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Russia Develops Water Take-off Rescue Drone

Russian engineers from the company Shooting From The Air have developed a rescue unmanned aerial vehicle (UAV) able to take off from water, TASS reported. Called the Seadrone, the UAV is able to withstand extreme weather conditions and even traverse the Arctic.

The idea behind the Seadrone project was to address some of the most prevalent problems in drone use, such as the inability to land or take off in water as well as the ability to withstand harsh weather conditions.

The Seadrone can also operate from -30° to 55° Celsius (-22°F to 131°F) without freezing or overheating.

The Seadrone’s maiden flight was conducted in the Kara Sea, where the drone was tested in a mock rescue situation on a simulated drowning victim. Test results showed that “in conditions of salt fog, strong wind and sub-zero temperatures a Seadrone automatically detected a man and returned to the deck of the vessel.”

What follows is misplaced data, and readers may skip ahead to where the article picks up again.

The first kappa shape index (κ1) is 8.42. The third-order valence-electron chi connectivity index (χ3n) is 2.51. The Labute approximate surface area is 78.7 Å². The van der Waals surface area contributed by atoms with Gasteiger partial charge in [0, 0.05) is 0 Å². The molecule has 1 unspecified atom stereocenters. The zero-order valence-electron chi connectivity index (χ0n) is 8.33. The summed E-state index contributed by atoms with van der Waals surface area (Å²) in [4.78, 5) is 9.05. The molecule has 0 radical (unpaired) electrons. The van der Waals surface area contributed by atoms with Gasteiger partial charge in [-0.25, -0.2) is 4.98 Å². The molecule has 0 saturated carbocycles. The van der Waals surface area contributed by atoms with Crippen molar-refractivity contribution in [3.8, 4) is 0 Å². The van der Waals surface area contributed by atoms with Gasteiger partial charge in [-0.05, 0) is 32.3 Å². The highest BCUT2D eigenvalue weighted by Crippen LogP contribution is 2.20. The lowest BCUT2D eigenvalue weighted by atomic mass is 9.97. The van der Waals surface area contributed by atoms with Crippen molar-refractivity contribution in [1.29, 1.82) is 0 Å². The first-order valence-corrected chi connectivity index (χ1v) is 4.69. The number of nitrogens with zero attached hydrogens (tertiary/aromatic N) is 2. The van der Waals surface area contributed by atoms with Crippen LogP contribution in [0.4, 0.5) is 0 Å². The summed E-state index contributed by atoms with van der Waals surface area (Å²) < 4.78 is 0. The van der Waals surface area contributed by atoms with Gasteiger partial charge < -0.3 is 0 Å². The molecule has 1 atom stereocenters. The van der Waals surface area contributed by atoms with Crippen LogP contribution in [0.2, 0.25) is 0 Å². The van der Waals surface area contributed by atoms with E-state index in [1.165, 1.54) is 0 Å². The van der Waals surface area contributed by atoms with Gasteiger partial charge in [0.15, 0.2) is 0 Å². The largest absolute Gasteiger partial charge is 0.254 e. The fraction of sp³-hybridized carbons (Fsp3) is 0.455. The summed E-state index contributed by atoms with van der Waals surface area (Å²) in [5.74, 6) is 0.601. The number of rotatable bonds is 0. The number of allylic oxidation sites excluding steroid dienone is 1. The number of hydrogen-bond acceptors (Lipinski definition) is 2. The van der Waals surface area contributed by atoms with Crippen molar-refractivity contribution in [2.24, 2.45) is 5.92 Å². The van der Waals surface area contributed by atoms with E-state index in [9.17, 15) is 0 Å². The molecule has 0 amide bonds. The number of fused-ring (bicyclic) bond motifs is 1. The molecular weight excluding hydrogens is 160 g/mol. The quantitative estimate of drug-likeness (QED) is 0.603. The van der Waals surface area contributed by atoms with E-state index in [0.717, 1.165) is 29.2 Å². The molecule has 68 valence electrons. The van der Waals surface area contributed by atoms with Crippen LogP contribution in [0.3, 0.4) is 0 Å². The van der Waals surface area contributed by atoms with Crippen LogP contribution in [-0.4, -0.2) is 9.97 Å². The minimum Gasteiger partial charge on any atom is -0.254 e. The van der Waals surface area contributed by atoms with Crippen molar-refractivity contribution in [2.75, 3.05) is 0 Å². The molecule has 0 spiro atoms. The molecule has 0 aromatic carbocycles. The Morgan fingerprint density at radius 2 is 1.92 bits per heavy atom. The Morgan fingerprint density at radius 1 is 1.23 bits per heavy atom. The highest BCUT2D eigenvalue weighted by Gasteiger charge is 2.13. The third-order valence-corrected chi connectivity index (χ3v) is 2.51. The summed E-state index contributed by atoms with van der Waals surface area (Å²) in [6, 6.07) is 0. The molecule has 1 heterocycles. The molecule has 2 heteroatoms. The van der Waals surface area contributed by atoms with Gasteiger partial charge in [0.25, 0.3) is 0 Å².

Russia’s ‘Under-Ice Aquatic Drone’

Russia is also working on a UAV able to operate under ice for up to three months.

Called the Sarna, the first prototype is expected to be out this year with a target serial production date for 2024.

Deputy head of physical and technical research direction of the Advanced Research Fund Viktor Litvinenko pointed out the unparalleled technology of the Sarma: “Today we do not know any analogues with the ability to work for about three months without surfacing.”

The Sarma will be able to dive up to 1 km (0.62 miles) and cover a distance of 8,000 kilometers (4,971 miles). 

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